If “Setting Priorities” is the most recent attempt to argue for a more coherent internationalist grand strategy — a worthy endeavor — then whatever weaknesses it has might throw into relief some broader problems of U.S. foreign policy.
Why important? Because of this note near the end of the piece:
… the report-like all “national security strategies” published by every administration since Congress mandated the document in 1987-is less a “strategy” document than a list of aspirations and goals.
“Strategic” foreign policy thought, as expressed by our government in the public realm, has long been reduced to talking points, wish lists, and occasional partisan sniping. Now is the time for serious discussion about the proper place of the United States in a changing international landscape of political power. Simply saying that we should show leadership or advocate for some laudable goal isn’t enough. Means, actions, and expected ends along with an honest assessment of what role the US needs to be playing in everything from “democratization” to moderating talks between warring groups.
The United States seems to be suffering a deficit of strong and wise leadership along with a paucity of serious thought in the public realm. While our last presidential election should have revolved around things like our foundering economy and our nebulous foreign policy, it instead seemed to focus on binders full of women, free contraception, and taking gratuitous pot-shots at China. We need better, although I would suggest that our reality-show obsessed culture doesn’t necessarily deserve better. I’ll consider changing that view when we start rewarding serious thought with the same acclaim that we do a bunch of dignity-stripped attention whores and fools on the latest terrifying reality TV series.Read the original.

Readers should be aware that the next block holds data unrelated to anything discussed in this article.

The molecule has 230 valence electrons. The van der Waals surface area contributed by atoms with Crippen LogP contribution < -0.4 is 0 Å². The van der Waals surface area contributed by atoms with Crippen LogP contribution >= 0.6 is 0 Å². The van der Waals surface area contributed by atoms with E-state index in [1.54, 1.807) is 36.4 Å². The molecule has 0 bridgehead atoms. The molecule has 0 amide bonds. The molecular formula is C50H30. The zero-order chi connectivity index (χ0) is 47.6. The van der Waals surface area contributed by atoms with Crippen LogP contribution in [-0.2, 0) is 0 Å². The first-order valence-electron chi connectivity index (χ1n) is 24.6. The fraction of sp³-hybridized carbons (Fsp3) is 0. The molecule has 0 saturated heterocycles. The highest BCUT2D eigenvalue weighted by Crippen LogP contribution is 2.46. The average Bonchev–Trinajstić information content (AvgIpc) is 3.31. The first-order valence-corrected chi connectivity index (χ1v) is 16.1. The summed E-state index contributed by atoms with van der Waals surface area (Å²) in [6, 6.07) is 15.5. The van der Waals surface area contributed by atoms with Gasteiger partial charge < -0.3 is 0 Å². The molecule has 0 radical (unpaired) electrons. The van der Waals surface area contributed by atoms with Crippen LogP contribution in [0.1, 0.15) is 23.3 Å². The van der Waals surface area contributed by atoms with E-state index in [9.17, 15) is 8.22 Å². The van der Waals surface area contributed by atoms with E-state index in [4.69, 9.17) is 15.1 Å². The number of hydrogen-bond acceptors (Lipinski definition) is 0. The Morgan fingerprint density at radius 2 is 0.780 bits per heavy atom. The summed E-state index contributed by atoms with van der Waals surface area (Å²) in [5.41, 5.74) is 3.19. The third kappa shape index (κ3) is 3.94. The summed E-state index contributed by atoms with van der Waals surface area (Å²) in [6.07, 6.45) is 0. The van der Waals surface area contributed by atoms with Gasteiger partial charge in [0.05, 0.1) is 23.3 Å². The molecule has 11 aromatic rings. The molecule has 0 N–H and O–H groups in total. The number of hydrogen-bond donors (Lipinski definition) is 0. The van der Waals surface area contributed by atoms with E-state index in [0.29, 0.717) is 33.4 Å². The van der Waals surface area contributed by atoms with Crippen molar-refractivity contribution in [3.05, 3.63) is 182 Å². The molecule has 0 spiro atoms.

Click through and read:
Jay reminds us of an important point: The great achievement of the Reagan economy wasn’t that the rich got a lot richer (though they did, and good for them!) but that the poor got a lot richer, too. As Treasury figures from the era document, the vast majority (nearly 85 percent) of those who were poor in 1979 (meaning they resided in the lowest income quintile) were in a higher quintile by 1988; even more impressive, two-thirds of them had moved up two quintiles or more. And most impressive of all: Of the people who were in the lowest income quintile in 1979, more had moved to the top quintile by 1988 than remained in the bottom quintile. Which is to say, if you were on the bottom in 1981, you were statistically more likely to be on the top by 1988 than to remain at the bottom.